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Re: slightly off topic - Directory Structures

From: Karl-König Königsson
Subject: Re: slightly off topic - Directory Structures
Date: Tue, 24 Jun 2003 09:06:41 +0200
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address@hidden wrote:
| This is what I was thinking ... that if you want to build exactly what is
| in production than jars and other lib or dependencies need to be included.
| We were actually contemplating using CVS as a mechanism to store what is in
| production including all of the executables ...
| In our staging are we would set up what we wanted to be in production and
| then when we were happy we would save all of these files into the
| production project ... then would go to our production box and to  cvs
| update and we should then have a production environment ...
| This would make any rollbacks very easy because we could always just cvs
| update -r to get back to a certain production environment.
| Again we were just contemplating this ... any comments?

I know of one project where they use CVS in that manner; as a repository for
code put into production. They have two CVS repositories: one for the source
code and one for deliverables.

When they make a release to production they insert the built system into the
other CVS database. The production system then updates the local sandbox, thus
getting the latest version.

There is much to be said about this system, but admittedly is has its pros.
~From what I have gathered are they quite happy with this system.

My only concern is that there are synchronization issues involved here.
Traceability is also a problem since this scheme involves different
repositories, although that could be fixed with using only _one_ repository
instead. That would, on the other hand, make the local copy ludicrously large...

The point I'm trying to make is that although this works in practice, it is
hard to ensure that the contents of a release is consistent. I'd rather have a
build system where I can re-create any previous release with a command that
checks out that particular branch or tag and then build the system accordingly.
This is a guarantee that I can re-build any released version at a later stage
and still be sure about the content.

All this can be fixed with scripts, documentation and procedures, of course. It
is more a matter of "best practice" and what suits your environment I suppose.

The way I have set it up in my project is to have a SQL database from which I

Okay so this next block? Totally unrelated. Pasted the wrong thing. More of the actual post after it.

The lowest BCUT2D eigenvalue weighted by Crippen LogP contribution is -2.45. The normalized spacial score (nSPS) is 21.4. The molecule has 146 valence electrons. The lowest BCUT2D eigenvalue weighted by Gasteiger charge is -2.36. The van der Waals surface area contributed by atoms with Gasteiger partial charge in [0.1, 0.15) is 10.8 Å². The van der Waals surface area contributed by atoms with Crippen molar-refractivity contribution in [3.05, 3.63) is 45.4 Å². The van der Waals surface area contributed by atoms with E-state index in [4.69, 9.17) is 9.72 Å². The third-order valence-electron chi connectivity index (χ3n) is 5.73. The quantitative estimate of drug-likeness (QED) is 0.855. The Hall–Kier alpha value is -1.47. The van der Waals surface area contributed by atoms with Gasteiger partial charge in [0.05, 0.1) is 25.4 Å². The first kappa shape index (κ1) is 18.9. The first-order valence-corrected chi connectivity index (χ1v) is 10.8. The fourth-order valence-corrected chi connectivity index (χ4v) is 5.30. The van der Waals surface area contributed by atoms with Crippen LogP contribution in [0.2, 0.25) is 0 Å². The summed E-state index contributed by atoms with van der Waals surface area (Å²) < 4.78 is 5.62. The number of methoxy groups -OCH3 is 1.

can allocate build numbers; this ensures that build numbers are unique. Those
numbers are then inserted into include files and what-nots and also cheched in
to CVS as part of a build  and then is the whole system tagged. Once the build
is tagged is the assembled binary structure copied to a server (to a directory
that reflects the build number) from where the testers can install it.

This gives me the ability to later fetch a tag of the system and just build it
and all include files and versioning information is correct as per that build.

Everything is run by Ant, of course.

| > > <Project Name>/Common ? This is a link to the Common Project.  This link
| is
| > > provided as a convenience when doing development.  This directory should
| > > only be used in development and not in production
| > I don't get this one.
| Well this goes back to one of my earlier posts where if you have common
| reusable code where does it go and how is it handled by CVS.
| for example or something like that?

Again, I would probably use Ant for this. Ant can work CVS and it would be a
piece of cake to have Ant retrieve a particular project and put it somewhere
inside your sandbox prior to building the system. This requires that everyone
builds the system using ant at least once, but that should not be a problem.

| I do use JUnit ... but I always feel that there should be a test suite
| especially when you are making changes to common code.  This way you can
| see if you have broken anything.  Also I am not sure if any of you have
| used "Tinderbox" which is an automated build mechanism.  We would have
| automated builds and then part of the build mechanism would be to run our
| test suite.  This worked nicely as you always new that the current code in
| CVS production not only build but passed all of your automated tests

I have looked briefly at Tinderbox but not implemented it. What I am
considering right now is something called "continous integration", using
CruiseControl. Please take a look at this link for further info:

and info re. CruiseControl can be found at

Looks very promising, indeed!


        Karl-Koenig Koenigsson

- --
One who has been working at that same desk in the same office for fifteen
years and has very much his own ideas about why he is continually passed over
for promotion.
(The Meaning of Liff, Douglas Adams)
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